There are many poems that are considered to be companion poems. Companion poems are two separate poems that are similar. Usually they are about the same experience or experiences, and are also usually written in the same form. Two of the most famous companion poems are "The Passionate Shepherd to His Love" by Christopher Marlowe, and " The Nymph's Reply to the Shepherd" by Sir Walter Raleigh. These two poems are perfect companions.
Both " The Passionate Shepherd to His Love" and "The Nymph's Reply to the Shepherd." Are both written in iambic. Both of the poems also consist of 24 lines. Another similarity in the style is that both poems are written with an A ABB rhyme scheme. By doing this the writers easily show that the poems belong together." The Passionate Shepherd to His Love" is about a shepherd who promises everything he could to a woman so that she would love him and live with him.
"Come live with me my love, and we will all the pleasures prove." The Shepard is lonely and really needs a woman companion and he will give her anything. He promises that he will make her many things. "And I will make thee beds of roses," and "A cap of flowers, and a kirtle." He really loves this woman if he is willing to handcraft items for her to wear. Some of the things he promises would be very tedious to make and should be appreciated greatly. "A belt of straw and ivy-buds with coral clasps and amber studs." After making all of these things for the woman the man is in for a surprise that he wasn't expecting. In " The Nymph's Reply to the Shepherd" the Nymph tells the Shepherd what she thinks about all of the promises that were made to her.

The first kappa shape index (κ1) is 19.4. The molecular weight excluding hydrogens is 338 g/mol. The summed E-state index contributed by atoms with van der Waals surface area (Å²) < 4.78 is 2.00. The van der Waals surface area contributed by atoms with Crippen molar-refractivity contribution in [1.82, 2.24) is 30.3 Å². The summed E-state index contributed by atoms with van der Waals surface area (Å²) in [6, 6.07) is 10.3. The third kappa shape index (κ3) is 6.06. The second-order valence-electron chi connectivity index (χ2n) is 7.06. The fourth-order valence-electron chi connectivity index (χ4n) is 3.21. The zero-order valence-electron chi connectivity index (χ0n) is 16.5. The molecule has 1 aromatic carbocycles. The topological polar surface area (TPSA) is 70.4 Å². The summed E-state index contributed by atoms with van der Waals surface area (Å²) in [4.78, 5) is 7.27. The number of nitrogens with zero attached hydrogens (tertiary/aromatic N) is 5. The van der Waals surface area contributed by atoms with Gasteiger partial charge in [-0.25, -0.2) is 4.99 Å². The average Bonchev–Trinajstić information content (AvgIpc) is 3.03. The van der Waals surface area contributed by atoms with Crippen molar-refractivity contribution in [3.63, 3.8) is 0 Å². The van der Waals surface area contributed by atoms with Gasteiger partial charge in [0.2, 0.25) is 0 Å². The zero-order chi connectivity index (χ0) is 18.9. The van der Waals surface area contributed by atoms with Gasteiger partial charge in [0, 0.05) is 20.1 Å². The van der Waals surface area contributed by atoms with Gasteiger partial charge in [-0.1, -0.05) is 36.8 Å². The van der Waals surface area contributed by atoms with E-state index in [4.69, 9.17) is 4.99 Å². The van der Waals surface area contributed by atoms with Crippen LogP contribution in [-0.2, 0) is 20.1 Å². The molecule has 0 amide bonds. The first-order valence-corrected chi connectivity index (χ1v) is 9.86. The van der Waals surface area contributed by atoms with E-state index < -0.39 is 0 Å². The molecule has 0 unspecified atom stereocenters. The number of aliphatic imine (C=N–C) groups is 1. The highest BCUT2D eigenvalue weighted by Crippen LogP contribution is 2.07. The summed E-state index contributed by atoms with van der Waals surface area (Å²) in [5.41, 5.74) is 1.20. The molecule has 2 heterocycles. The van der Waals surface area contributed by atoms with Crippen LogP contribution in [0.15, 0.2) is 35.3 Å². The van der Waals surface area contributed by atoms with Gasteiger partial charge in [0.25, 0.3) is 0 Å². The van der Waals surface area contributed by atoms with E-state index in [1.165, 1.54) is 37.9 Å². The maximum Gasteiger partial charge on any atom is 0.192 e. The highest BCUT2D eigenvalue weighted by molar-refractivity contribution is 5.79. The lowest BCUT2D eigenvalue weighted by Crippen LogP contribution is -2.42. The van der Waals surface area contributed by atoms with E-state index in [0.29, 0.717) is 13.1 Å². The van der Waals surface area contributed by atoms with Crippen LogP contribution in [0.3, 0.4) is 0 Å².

"If all the world were young, and truth in every shepherd's tongue, these pretty pleasures might me move to live with thee and be thy love." Proving that there is " almost" no chance at the entire Shepherd getting with the Nymph. Even though he was going to construct her very elaborate gifts she still did not want the man. "The Flowers to fade"The gowns, thy shoes, thy bed of rose, thy cap, thy kirtle, and thy posies, soon break, soon wither-soon forgotten, in folly ripe and reason rotten." For everything that the man had promised the Nymph had thought of a reason for her not accepting the gifts. So that she wouldn't have to love this lonely Shepherd. Eventhough different people wrote these two poems they are still companion poems. Both are about one event and share the same style of writing.
Ever line in "The Passionate Shepherd to His Love" is responded to in "The Nymph " reply to the Shepherd.".